Strolling down the streets of Guilford to Sherwood Gardens, I often admire the extravagant houses in the area, dreaming of what could be inside. In a city whose people and places are so rich in culture, I can’t help but to be curious, imagining myself as the owner of a grand estate and longing to know what goes on behind the doors.
I know I’m not the only one who feels this way—and now, Everything But The House (EBTH), a revolutionary online marketplace for estate sales, is here to help demystify these Baltimore homes. The company will celebrate its Charm City launch on September 13 at Ashton Newhall’s private home.
“We are currently in 27 cities around the country including Austin, Chicago, St. Louis, Nashville, and Los Angeles,” says Mandana Dayani, Chief Brand Officer of EBTH. “As a major metropolitan center, Baltimore, with its history, character and a great mix of people and industries, makes perfect sense as a place for us to uncover fantastic personal collections and help people transition.”
She tells me her favorite EBTH story about a seller named Fan Benno-Caris, a well-known psychic in Dallas. “In a moving tribute to her, Fan’s husband told us how she won the Texas state race-walking championship as a 70-year-old, was crowned Ms. Texas Senior America at age 87, and was a member of the Olympic torch relay,” Dayani explains. “We were honored to celebrate her story through her objects, which included exquisite jewelry, a Wurlitzer baby grand piano, an impressive fan collection – and all things pink! According to her husband, Fan had a pink soul!”
With the Baltimore launch, collectors from around the world can see the true beauty of Baltimore and uncover interesting stories about people just like Fan.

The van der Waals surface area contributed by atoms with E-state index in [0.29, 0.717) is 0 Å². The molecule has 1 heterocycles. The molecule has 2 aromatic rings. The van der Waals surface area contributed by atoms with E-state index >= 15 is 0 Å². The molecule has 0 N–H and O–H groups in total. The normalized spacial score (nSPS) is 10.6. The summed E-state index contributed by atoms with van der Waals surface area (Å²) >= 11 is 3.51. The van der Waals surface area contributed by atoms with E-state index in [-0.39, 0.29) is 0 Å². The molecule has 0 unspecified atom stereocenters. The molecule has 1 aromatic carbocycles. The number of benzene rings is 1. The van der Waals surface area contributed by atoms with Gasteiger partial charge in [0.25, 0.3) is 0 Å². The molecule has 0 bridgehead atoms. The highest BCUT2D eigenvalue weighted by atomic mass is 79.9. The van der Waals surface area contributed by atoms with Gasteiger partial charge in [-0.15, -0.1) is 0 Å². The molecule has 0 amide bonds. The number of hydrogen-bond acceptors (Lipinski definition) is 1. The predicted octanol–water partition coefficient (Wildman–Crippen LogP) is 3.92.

“Because of the diversity and uniqueness of our items, the shoppers who are drawn to them come from all over the world. They’re looking for anything from antiques, cars, rare coins and fantastic art,” Dayani says.
Founded by Jacquie Denny and Brian Graves in 2008, EBTH has revolutionized the way people participate in estate sales.
“We created this business with the simple notion of providing a transparent and seamless solution for families and individuals looking to sell their collections,” Dayani explains. “By providing a platform where buyers from over 100 countries can purchase their items, sellers are receiving on average 3-5 times the amount of revenue that they would with traditional alternatives.”
With EBTH, collectors now have an efficient platform to assist them in their search for one-of-a-kind items worldwide. Meanwhile, sellers don’t have to worry about all the work that goes into an estate sale. EBTH photographs, catalogs and uploads items to their website and takes care of payment and delivery once the auction closes. “It’s an easy, profitable, one-stop-shop,” Dayani says.
And EBTH is not stopping there: The company recently launched a new app available for their customers. “It provides an improved browsing, bidding and notification experience for discovery,” Dayani states.
We can’t wait to see what Baltimore brings to the table.